By Gina Lee
Investing.com – Asia Pacific stocks were down on Tuesday morning, with tighter COVID-19 restrictions in many countries causing investors to hit the pause button on the recent vaccine optimism. U.S. shares were mixed overnight over dwindling optimism over the likelihood of the latest U.S. stimulus measures being passed.
China’s fell 0.50% by 11:15 PM ET (3:15 AM GMT) and the inched down 0.07% Industrial production and retail sales data from China was mixed, with growing 7% year-on-year, against the 7% growth in forecasts prepared by Investing.com and October’s 6.9% growth. grew 5% year-on-year in November, down from the forecast 5.2% growth but up from October’s 4.3% growth.
Hong Kong’s fell 0.76%.
Japan’s edged down 0.20%, with investors digesting an increase in Japanese business sentiment. The for the fourth quarter was at -10, higher than the -15 in forecasts and the third quarter’s -27 reading. The was at -5, also up from the forecast -6 and the third quarter’s -12
South Korea’s fell 0.50%. In Australia, the was down 0.26% as tensions with China rose over reports that China has formally banned imports of Australian coal.
Surging numbers of COVID-19 cases in the U.S. saw New York City Mayor Bill de Blasio issue a warning that the city should be prepared for a full shutdown. Other parts of the country could also see tightened restrictions. European governments also tightening measures, with London possibly seeing England’s toughest COVID-19 rules from Wednesday onwards.
The restrictions curbed the optimism after the U.S. Food and Drug Administration (FDA) granted emergency use authorization for BNT162b2, the COVID-19 vaccine co-developed by Pfizer Inc (NYSE:) and BioNTech SE (F:), on Dec. 11. Deliveries of the first doses of BNT162b2 started on Monday.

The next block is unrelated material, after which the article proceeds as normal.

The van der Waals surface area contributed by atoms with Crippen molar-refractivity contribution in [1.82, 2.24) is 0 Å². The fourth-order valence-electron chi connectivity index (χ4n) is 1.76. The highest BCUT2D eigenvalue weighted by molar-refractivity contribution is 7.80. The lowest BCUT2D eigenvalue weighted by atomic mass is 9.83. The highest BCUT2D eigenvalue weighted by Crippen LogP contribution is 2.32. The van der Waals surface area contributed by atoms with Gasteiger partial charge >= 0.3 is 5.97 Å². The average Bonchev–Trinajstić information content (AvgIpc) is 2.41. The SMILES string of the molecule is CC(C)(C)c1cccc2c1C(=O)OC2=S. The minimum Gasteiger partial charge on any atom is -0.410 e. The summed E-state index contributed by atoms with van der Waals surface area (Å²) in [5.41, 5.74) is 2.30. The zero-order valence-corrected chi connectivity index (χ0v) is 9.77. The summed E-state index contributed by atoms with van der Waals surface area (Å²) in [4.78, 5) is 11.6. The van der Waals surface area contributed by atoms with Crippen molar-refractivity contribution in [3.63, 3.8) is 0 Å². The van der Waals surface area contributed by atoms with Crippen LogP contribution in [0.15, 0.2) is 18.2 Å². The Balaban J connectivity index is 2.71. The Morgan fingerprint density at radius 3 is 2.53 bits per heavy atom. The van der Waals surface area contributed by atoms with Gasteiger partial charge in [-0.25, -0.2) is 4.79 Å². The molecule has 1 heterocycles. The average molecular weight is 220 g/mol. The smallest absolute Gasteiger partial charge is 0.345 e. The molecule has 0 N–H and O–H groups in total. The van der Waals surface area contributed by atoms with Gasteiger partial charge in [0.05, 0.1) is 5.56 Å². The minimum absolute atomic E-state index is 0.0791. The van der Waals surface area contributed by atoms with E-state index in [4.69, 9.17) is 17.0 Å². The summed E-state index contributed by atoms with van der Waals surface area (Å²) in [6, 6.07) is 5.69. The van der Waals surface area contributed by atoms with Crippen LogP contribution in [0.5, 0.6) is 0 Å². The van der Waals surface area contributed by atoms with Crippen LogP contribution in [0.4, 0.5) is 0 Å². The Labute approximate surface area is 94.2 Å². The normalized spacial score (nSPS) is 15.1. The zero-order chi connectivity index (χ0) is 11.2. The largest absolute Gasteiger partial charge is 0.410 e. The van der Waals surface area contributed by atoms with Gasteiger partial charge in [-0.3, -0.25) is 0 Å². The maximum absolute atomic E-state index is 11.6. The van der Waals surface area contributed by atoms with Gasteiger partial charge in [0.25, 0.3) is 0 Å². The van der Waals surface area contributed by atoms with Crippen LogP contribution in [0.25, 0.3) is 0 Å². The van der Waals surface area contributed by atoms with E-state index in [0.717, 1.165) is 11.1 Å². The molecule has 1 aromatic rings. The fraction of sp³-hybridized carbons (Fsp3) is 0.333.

Singapore’s Health Sciences Authority also gave its nod to BNT162b2 on Monday, with the first shipments due in the city by the end of December, said Prime Minister Lee Hsien Loong.
However, vaccine fatigue is starting to set in for some investors.
“We’ve been trading off the same vaccine headlines for three or four months … this market is 100% relying on this vaccine,” Bright Trading LLC trader Dennis Dick told Reuters.
Other investors agreed with him.
“Signs of market fatigue are more prevalent today than a month ago, even as the popular average is near all-time highs … the much-awaited correction could come as investors tire of Washington, worry about the COVID-19 cases over the holidays, or some other concern that is likely to pass in a few months.” Kingsview Investment Management portfolio manager Paul Nolte told Bloomberg.
The vaccine optimism is also wearing off as doubts over whether the U.S. Congress will pass the latest $908 billion stimulus bill currently being prepped a bipartisan group of lawmakers.
Meanwhile, the Electoral College has formally confirmed Joe Biden’s victory in the Nov. 3 presidential election. The confirmation could finally see Senate Republicans, as well as the man himself, acknowledge incumbent President Donald Trump’s defeat.
A slew of central bank decisions is due throughout the week, starting with the Federal Reserve convening later in the day and on Wednesday. The Bank of England and the Mexican, Swiss and Indonesian central banks will release their policy decisions on Thursday, while the Bank of Japan and the Bank of Russia will hand down their decisions on Friday.
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